Henri Djombo

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Henri Djombo at the 2015 Paris Book Fair

Henri Djombo (born 1952)[1] is a Congolese politician who has served in the government of Congo-Brazzaville as Minister of State for Agriculture since 2016. Previously he was Minister of Water and Forests from 1980 to 1985 and Minister of the Forest Economy from 1997 to 2016. He is a member of the ruling Congolese Labour Party (PCT).

Early life and political career[edit]

Djombo was born in Enyellé, located in the Likouala Region of northern Congo-Brazzaville,[1][2] and studied in Leningrad in the Soviet Union.[3] He joined the civil service in 1976, becoming an adviser to the Minister of the Rural Economy in 1977 and then Director of Studies and Planning at the Ministry of the Rural Economy in 1978.[1] He was appointed as Director-General of the Rural Economy in 1979 and served in the government as Minister of Water and Forests from 1980[1][2] until being dismissed from the government in December 1985.[4] He also joined the ruling Congolese Labour Party (PCT) in 1979, and in 1980 he became a member of the bureau of the Central Committee of the Union of Socialist Congolese Youth (UJSC).[1] After leaving the government, Djombo was the Congolese Ambassador to Bulgaria from 1986 to 1988, and subsequently he was President and Director-General of the Sugar Refinery of Congo (Sucrerie du Congo, or Suco) from 1989 to 1991.[1][2] He joined the PCT Central Committee in 1989.[1][5]

At the time of the 1993 parliamentary election, Djombo was President of the Technical Commission for the election. Also in 1993, he was a member of the opposition's delegation to political negotiations in Libreville. Later, he was Vice-President of the Technical Committee for the Special Census from 1996 to 1997.[1] Denis Sassou Nguesso returned to power at the conclusion of the June–October 1997 civil war, and he appointed Djombo to the government as Minister of the Forest Economy on 2 November 1997.[6] His portfolio was slightly modified in subsequent years: he was appointed as Minister of the Forest Economy, Fishing and Fish Resources on 12 January 1999, as Minister of the Forest Economy and the Environment on 18 August 2002, and then simply as Minister of the Forest Economy on 3 March 2007.[7]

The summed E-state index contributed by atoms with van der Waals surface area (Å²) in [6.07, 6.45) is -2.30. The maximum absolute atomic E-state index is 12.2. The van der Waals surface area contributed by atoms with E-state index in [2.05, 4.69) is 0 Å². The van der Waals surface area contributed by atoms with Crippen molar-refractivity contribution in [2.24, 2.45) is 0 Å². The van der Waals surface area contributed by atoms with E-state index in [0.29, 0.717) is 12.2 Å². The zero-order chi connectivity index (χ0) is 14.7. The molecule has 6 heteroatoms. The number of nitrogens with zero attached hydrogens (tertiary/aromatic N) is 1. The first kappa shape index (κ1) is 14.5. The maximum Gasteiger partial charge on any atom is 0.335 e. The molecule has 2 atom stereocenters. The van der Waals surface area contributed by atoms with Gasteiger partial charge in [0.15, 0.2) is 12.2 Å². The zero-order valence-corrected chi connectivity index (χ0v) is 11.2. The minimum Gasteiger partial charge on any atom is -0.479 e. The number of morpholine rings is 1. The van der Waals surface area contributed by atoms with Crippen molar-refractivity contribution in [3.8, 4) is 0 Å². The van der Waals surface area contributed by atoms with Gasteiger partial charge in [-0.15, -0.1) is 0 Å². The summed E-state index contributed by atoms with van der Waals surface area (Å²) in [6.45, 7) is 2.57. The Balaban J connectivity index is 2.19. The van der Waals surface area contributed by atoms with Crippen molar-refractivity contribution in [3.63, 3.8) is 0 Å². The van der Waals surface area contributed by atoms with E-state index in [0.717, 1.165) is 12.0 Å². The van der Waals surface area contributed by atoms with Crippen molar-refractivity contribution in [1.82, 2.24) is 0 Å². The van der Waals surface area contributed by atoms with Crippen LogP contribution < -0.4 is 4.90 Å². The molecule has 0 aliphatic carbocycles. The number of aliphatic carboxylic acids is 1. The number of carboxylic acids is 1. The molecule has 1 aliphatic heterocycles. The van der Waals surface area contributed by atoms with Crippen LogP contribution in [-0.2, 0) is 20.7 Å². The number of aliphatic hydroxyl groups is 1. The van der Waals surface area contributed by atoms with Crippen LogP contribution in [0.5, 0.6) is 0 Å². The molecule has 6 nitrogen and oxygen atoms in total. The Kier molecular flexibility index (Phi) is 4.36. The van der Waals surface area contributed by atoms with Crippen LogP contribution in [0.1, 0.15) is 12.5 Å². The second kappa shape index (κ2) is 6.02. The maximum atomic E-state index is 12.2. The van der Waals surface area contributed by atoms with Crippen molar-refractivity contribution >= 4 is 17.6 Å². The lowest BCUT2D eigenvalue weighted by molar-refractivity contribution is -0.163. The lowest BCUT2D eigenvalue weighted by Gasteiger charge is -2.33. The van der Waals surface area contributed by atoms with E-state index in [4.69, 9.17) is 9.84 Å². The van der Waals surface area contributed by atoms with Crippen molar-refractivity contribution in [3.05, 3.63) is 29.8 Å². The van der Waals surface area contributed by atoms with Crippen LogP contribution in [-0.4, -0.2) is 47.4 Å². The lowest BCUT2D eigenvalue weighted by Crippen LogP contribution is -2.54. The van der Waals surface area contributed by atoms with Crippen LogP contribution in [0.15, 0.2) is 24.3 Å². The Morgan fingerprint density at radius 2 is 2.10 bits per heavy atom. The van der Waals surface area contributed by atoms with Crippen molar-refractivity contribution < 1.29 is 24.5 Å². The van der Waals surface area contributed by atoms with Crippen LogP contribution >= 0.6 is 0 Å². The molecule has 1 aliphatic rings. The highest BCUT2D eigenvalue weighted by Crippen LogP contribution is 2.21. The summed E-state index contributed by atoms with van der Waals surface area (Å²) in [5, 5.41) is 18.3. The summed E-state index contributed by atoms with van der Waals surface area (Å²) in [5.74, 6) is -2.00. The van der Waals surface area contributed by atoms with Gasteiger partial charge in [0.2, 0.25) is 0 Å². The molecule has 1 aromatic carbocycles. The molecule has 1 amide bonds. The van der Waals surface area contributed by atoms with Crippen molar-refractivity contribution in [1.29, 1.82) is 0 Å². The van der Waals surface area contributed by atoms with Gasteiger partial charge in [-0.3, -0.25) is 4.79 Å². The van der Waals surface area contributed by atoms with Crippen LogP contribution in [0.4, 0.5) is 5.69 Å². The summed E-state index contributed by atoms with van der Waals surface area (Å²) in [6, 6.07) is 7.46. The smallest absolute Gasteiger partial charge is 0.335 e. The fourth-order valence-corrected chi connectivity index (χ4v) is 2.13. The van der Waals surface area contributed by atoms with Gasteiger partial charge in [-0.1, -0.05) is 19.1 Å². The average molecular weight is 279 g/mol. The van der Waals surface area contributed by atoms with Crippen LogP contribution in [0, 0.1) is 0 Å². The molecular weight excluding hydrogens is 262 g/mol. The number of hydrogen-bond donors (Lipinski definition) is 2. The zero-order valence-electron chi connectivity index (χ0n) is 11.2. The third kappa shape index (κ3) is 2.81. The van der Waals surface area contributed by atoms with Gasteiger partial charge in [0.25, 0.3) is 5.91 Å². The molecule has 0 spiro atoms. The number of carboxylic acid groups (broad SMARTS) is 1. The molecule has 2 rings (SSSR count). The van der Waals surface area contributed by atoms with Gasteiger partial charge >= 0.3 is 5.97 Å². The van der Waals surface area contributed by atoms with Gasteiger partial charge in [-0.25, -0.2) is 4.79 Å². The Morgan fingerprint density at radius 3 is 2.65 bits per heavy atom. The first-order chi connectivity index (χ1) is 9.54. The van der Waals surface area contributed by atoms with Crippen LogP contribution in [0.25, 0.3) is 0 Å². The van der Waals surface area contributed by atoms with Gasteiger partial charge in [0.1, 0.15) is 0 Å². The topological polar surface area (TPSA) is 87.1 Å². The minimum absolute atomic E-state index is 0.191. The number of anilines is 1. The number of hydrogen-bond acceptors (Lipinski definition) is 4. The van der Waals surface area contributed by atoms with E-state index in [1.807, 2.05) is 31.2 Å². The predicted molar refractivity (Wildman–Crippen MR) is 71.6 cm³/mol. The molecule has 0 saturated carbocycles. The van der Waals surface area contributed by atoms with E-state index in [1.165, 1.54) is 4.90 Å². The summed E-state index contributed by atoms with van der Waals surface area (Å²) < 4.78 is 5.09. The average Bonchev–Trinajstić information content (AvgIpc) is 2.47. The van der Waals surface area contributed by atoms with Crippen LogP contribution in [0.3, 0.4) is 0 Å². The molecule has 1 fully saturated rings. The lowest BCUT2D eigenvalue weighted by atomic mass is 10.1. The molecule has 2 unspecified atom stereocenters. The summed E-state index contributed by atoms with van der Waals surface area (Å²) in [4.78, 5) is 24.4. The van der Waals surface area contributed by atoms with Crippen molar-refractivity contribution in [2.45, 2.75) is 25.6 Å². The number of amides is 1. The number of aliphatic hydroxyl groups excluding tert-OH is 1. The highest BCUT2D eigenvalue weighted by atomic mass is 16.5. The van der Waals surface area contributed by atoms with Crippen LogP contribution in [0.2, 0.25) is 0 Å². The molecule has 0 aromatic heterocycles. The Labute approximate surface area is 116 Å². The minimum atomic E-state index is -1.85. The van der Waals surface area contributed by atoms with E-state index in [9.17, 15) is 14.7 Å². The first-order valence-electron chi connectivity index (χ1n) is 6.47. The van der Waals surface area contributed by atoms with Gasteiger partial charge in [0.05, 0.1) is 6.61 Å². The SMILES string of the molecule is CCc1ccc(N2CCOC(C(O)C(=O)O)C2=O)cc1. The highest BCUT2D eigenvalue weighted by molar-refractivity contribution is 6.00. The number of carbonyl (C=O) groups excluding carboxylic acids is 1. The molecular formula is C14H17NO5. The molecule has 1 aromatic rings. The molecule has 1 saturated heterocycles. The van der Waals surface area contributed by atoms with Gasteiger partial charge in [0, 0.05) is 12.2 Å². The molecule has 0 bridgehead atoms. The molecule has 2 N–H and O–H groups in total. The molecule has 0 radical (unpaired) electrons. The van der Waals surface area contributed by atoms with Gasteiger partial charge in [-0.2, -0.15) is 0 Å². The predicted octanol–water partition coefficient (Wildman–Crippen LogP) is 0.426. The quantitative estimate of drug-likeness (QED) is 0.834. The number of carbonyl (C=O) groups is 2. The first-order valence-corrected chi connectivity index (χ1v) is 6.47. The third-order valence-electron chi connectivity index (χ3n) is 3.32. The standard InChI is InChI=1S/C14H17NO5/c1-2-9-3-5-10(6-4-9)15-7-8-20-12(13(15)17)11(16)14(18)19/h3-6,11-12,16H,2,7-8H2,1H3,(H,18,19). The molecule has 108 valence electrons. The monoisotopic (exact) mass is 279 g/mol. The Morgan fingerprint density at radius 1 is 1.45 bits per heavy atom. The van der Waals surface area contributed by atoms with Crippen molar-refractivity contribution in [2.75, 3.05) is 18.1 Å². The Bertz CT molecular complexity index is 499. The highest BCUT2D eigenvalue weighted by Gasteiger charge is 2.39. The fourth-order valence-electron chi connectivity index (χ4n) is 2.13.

Djombo led negotiations with rebels in the late 1990s.[3] In the May 2002 parliamentary election, he was elected to the National Assembly as the PCT candidate in Enyellé constituency; he won the seat in the first round with 96.98% of the vote.[8] He was again elected to the National Assembly in the 2007 parliamentary election as the PCT candidate in Enyellé constituency; he won the seat in the first round with 99.21% of the vote.[9] As of 2007, Djombo is a member of the PCT Political Bureau.[10]

In September 2006, Djombo announced plans to establish two environmentally-protected areas that would together total almost 1,000 hectares. He said on this occasion that the creation of the new areas reflected the government's commitment to ecological conservation: "The Republic of Congo depends on forest resource use for economic development, but it is also deeply committed to biodiversity conservation and sustainable forest management. It has already set aside an estimated 11 percent of the country's surface area as protected areas, 90 percent of which is tropical forest." The Wildlife Conservation Society called the decision "an extraordinary achievement for the entire Congo basin region" and praised the Congolese government's environmental policy.[11] Djombo said in a May 2008 interview that Congo's "rate of deforestation is the lowest in the region" and that "less than 3,000 hectares" of forest was felled annually. Djombo stressed that the government's policy was to balance the needs of the economy and the environment.[12]

As part of a political struggle in his native Likouala, Djombo distributed an open letter in November 2007 that was addressed to the people of Likouala. In this letter, he accused his rivals from Likouala, particularly Ambassador to Italy Mamadou Kamara Dékamo, of slandering him over the course of two and a half years and plotting to kill him on 10 September 2007. According to Djombo, they planned to assassinate him at the Ministry of Forest Economics on the same day that the Ninja former rebels were in Brazzaville and to use the Ninjas as scapegoats. He said that this alleged plot "painfully reminded" him of an unsuccessful attack that he and his family escaped at their home on 7 June 1997, at the beginning of the 1997 civil war.[13]